find . -type f -name '*.c' -exec grep -q UUENCODE {} \; \
    -exec sed -n s/VALUE_OPT_TEXT_FILES/MYEXAMPLE/gp {} +

I continued it for the mail with a backslash newline so that it would
not be a really long line.  But on the command line I would just do
that in one long line.

The find command processes the "little program" written there on the
command line.  It processes it left to right.  What I have written
above is a little control flow that filters and runs sed on some files.

The "." part says to find through the current directory.

The "-type f -name '*.c'" is a little redundant because it will only
match files that are named *.c.  It would be unusual to have a
symlink, pipe, special device node, or whatever as a .c file in a
source code directory.  But not unheard of!  Therefore I play it safe
and look only for files that are named something .c.

The first expression is "-type f".  If false then the file is skipped
and find moves on to the next file.  If true/success then fine tries
the next action which is "-name '*.c'" which if false stops processing
but if true the find continues to the right.  It is a long logical AND
operation left to right evaluating the expression until it results in
a false which stops the logical AND expression.

The "-exec grep -q PATTERN {} \;" part will run grep across the files
so far matched.  Using "\;" here so that files are fed to grep one at
a time.  I included the -q option to grep.  That won't output anything
from grep and we will only use the return code.  If grep matches then
we get an exit code 0 for success.  If grep does not find the pattern
then it exits non-zero for not-success.  The find command notes this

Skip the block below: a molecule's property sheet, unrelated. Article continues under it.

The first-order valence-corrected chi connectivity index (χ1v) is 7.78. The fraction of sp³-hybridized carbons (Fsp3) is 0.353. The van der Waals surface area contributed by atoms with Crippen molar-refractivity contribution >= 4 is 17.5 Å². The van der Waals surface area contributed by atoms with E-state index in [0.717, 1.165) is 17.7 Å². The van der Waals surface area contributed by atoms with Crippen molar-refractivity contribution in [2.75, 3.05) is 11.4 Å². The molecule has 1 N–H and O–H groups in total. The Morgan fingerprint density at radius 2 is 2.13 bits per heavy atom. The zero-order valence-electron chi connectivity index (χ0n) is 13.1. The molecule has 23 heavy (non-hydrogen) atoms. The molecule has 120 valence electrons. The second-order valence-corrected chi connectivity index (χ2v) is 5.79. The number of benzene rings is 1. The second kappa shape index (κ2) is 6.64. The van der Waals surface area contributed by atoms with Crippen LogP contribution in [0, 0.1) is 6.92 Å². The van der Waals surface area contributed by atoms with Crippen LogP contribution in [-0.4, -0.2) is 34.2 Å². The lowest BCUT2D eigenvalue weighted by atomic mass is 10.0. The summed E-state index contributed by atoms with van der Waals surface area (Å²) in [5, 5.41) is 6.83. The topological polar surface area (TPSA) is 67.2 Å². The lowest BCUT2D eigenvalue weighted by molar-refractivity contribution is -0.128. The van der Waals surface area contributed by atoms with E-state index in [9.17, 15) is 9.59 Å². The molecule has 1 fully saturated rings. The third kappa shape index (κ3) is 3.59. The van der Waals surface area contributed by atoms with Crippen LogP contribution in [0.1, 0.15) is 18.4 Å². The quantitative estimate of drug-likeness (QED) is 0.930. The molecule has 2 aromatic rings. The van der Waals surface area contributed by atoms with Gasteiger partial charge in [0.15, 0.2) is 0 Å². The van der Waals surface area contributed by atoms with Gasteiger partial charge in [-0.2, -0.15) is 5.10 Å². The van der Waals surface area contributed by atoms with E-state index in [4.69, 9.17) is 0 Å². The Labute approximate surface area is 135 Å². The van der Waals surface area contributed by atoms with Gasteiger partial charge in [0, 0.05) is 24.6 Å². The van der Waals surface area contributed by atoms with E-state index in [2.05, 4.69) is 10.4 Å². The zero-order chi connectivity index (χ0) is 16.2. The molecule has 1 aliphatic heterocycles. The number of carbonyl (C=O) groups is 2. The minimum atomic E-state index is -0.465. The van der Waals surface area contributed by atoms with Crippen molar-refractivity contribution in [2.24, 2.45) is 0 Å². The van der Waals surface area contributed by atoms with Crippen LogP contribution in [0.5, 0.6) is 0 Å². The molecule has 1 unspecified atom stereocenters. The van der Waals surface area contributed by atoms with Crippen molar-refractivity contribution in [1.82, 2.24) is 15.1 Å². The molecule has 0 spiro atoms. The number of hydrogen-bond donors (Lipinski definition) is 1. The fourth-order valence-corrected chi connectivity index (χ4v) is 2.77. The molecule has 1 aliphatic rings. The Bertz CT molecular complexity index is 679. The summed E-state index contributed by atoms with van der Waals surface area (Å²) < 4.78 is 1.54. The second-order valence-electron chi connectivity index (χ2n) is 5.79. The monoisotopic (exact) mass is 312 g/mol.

and continues the processing left to right across the line only
continuing if the expression returns true/success.

The next expression is "-exec sed ..." part.  Here I am testing so I
am using sed to only print the lines I tell it to print.  That's the
sed -n option to say don't print by default.  And then I added 'p' to
the substitute command to say print any line that it is performing
that action.  s/.../.../g'p' It's that p flag at the end that is doing
the printing after doing the substitution globally across the line.
The 'g' flag says do the substitution as many times across the line as
there are matched patterns.  Otherwise the default is to do only the
first match and stop.

  $ find . -type f -name '*.c' -exec grep -q UUENCODE {} \; \
      -exec sed -n s/VALUE_OPT_TEXT_FILES/MYEXAMPLE/gp {} +
    case MYEXAMPLE: return false;
    {  /* entry idx, value */ 12, MYEXAMPLE,

Hey!  That looks like my contrived example was correct.  I would
hack on it until it does what I think it should do.  Then I would
carefully undo my testing.

  $ find . -type f -name '*.c' -exec grep -q UUENCODE {} \; \
      -exec sed s/VALUE_OPT_TEXT_FILES/MYEXAMPLE/g {} + \
    | less

Does that still look like what I want it to do?  Don't forget to
remove the -n or the file will be truncated to just the changed lines
and not everything else!  But it is useful for the debugging part.  So
always carefully review the change to see if it is what you want.  If
yes and only after careful review (and possibly with a safety backup!)
I add the sed option to make the change for real by editing the file
in place.

  $ find . -type f -name '*.c' -exec grep -q UUENCODE {} \; \
      -exec sed --in-place s/VALUE_OPT_TEXT_FILES/MYEXAMPLE/g {} + \

And with that one command it can easily make global changes across a
large set of files.

Since you have a Vim technique that you know and understand then I
would keep doing it there.  I myself would use Emacs which has some
powerful ways to do this too.  The best way is almost always the way
you understand.  Because then you can fix it when it goes wrong.  But
find plus utilities is very powerful and a good thing to learn.

Maybe not useful every day.  But a good technique to have in the
toolbox.  Hope that helps!